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Interview: John Krasinski of 'Promised Land'

'For kids, fire never goes out of style.'

By James Rocchi Jan 11, 2013 2:44PM


With his easy smile and unforced likability, John Krasinski has gone from being a fan-favorite player in a well-received sitcom to a film star in his own right. In "Promised Land," he plays an ecological activist set against Matt Damon's oil-company advance man -- who sees his agenda get inextricably caught up in Damon's fate.  We spoke with Krasinski in Los Angeles about physical comedy, the American dream and small-town values.


MSN Movies: You got to write this with Mr. Damon from the story by Dave Eggers. That's a pretty big gift. You're a fan of modern American fiction. You did the film "Brief Interviews with Hideous Men."


John Krasinski: Yes.


What was it like to have Dave Eggers' original story to write around?


Actually it was my idea. It was my idea that I came up with. And I actually brought it to Dave, and we worked on the characters together. He hadn't written the story. When I brought him the idea I was just trying to tell a story about American identity, and what I wanted to do was discuss something probably very similar to the way my dad grew up, which was in a small steel mill town just outside of Pittsburg. Just like any industry town, it had fallen on hard times. And my grandfather had multiple jobs, and my dad had very little. And I remember thinking, "So, your childhood must have been awful when we were kids." And he said, "No. It was fantastic. We had a strong sense of community, and we were there for each other. And there was faith that tomorrow was going to be a better day." And that idea of America is what I wanted to tell with this story. And when I brought that to Dave, these issues are very important to him, too. So we just started hashing out characters and story. And that basic structure is what I brought to Matt, and we started writing the script.


It's interesting because there's always that whole principle that everything looks a little bit better in the rear view mirror.




How exciting that is but also how kind of toxic. Is part of "Promised Land" ... obviously there's some surprises in it and startlements and interesting character changes we can't talk about ... but is part of "Promised Land" both the myth and the reality of small town American life?

Yeah, maybe. But I feel like that myth comes from something very real. I think that the idea of people coming together and making real decisions is something that I feel really is an important story to tell. I mean that idea of American that my dad was talking about I feel like we've moved so far away from, and in my opinion, we need to get back to. I think there's so much noise being made about who is to be elected. A lot of the times we forget about who's actually going to be affected by all these decisions. So that was the big thing, and then obviously when natural gas came into my periphery I started to realize that that would be the perfect backdrop to the story we were trying to tell because it's very much like high stakes poker. There's so much to gain and so much potentially to lose that these people are making a very real and very tough decision.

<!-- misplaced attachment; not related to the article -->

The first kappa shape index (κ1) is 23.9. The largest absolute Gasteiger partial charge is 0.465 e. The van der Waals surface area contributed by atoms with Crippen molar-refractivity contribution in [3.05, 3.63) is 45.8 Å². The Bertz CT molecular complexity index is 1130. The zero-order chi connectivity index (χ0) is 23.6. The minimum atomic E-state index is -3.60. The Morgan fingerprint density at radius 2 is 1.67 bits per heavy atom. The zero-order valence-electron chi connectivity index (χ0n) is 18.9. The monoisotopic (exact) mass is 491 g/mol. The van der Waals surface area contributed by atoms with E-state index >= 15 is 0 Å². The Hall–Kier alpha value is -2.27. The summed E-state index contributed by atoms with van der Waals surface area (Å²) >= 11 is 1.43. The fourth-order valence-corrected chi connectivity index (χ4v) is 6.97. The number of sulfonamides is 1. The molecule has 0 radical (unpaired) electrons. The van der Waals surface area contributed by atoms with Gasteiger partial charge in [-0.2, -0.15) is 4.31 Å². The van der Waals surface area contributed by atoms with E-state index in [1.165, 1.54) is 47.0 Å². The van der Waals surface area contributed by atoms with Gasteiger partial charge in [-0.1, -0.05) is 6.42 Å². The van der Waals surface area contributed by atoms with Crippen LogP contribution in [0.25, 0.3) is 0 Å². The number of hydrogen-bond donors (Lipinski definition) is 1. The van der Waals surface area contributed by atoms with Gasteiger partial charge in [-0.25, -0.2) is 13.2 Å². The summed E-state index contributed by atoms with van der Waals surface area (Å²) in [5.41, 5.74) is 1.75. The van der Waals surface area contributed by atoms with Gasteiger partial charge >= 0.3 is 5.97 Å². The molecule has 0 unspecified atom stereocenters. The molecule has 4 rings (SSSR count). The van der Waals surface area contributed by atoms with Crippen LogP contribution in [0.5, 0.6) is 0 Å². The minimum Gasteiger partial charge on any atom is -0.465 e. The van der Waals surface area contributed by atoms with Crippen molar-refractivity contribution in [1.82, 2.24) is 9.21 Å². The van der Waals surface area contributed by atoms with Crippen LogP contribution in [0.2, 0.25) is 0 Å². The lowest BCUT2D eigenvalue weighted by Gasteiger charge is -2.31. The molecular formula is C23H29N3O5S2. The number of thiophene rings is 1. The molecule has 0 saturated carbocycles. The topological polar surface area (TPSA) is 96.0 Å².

There's a great scene in the film where your character Mr. Noble demonstrate what fracking does to a group of schoolchildren…


BING: Fracking l 'Promised Land'

Yeah, yeah.


…and does a very bad job in terms of physical comedy.


(Laughs) Yeah, exactly.


How hard is it to keep a straight when you're like badly demonstrating what fracking does?


Well I'm glad you said badly demonstrating 'cause that's sort of what we were getting at was it was supposed to be this sort of high drama, high melodrama version of how it's done.


Badly inaccurate.






Exactly. And that's the thing is he was doing it as a scare tactic for these kids hoping that they'd go home and tell their parents that obviously if we do natural gas our farms will light on fire. And so these scare tactics were things that we were going for, and obviously the element of truth of contaminating water sources are something he blew right threw. It went straight to having a dramatic effects on these kids.


Is it great to wake up in the morning for work and saying, "Today I get to pretend to frighten a group of small children"?


Yes. And I will say the coolest part was my bet was that the kids would have the best reaction to lighting a farm on fire, and they did. That whole when I light the farm on fire and everybody goes, "Ooh cool." It was awesome, and I felt like I would've said the same thing in fifth grade.


Fire never goes out of style for kids.


It never does, no.


For more on "Promised Land," check out our video interviews with the cast:

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